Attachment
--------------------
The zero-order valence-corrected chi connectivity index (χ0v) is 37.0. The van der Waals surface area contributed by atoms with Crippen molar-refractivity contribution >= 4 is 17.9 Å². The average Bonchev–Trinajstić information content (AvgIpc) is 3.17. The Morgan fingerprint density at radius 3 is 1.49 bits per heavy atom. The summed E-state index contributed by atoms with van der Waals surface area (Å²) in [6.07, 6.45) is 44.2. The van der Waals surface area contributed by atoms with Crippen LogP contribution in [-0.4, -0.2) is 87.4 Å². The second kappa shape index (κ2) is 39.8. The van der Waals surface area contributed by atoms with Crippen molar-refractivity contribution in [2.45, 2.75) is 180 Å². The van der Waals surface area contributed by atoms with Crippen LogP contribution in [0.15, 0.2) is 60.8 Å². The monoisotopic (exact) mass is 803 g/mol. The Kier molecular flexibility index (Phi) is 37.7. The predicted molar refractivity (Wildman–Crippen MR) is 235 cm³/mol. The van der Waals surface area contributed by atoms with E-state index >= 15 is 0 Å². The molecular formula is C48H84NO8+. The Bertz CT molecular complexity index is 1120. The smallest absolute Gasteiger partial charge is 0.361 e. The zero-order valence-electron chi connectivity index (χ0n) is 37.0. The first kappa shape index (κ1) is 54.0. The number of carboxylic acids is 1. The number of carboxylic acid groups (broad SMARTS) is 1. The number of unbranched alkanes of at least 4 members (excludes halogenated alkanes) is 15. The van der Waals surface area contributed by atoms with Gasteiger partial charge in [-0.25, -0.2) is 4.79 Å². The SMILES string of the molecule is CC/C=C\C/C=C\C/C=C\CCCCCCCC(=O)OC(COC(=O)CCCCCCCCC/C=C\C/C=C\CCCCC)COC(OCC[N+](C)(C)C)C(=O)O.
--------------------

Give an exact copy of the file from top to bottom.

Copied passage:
The zero-order valence-corrected chi connectivity index (χ0v) is 37.0. The van der Waals surface area contributed by atoms with Crippen molar-refractivity contribution >= 4 is 17.9 Å². The average Bonchev–Trinajstić information content (AvgIpc) is 3.17. The Morgan fingerprint density at radius 3 is 1.49 bits per heavy atom. The summed E-state index contributed by atoms with van der Waals surface area (Å²) in [6.07, 6.45) is 44.2. The van der Waals surface area contributed by atoms with Crippen LogP contribution in [-0.4, -0.2) is 87.4 Å². The second kappa shape index (κ2) is 39.8. The van der Waals surface area contributed by atoms with Crippen molar-refractivity contribution in [2.45, 2.75) is 180 Å². The van der Waals surface area contributed by atoms with Crippen LogP contribution in [0.15, 0.2) is 60.8 Å². The monoisotopic (exact) mass is 803 g/mol. The Kier molecular flexibility index (Phi) is 37.7. The predicted molar refractivity (Wildman–Crippen MR) is 235 cm³/mol. The van der Waals surface area contributed by atoms with E-state index >= 15 is 0 Å². The molecular formula is C48H84NO8+. The Bertz CT molecular complexity index is 1120. The smallest absolute Gasteiger partial charge is 0.361 e. The zero-order valence-electron chi connectivity index (χ0n) is 37.0. The first kappa shape index (κ1) is 54.0. The number of carboxylic acids is 1. The number of carboxylic acid groups (broad SMARTS) is 1. The number of unbranched alkanes of at least 4 members (excludes halogenated alkanes) is 15. The van der Waals surface area contributed by atoms with Gasteiger partial charge in [-0.25, -0.2) is 4.79 Å². The SMILES string of the molecule is CC/C=C\C/C=C\C/C=C\CCCCCCCC(=O)OC(COC(=O)CCCCCCCCC/C=C\C/C=C\CCCCC)COC(OCC[N+](C)(C)C)C(=O)O.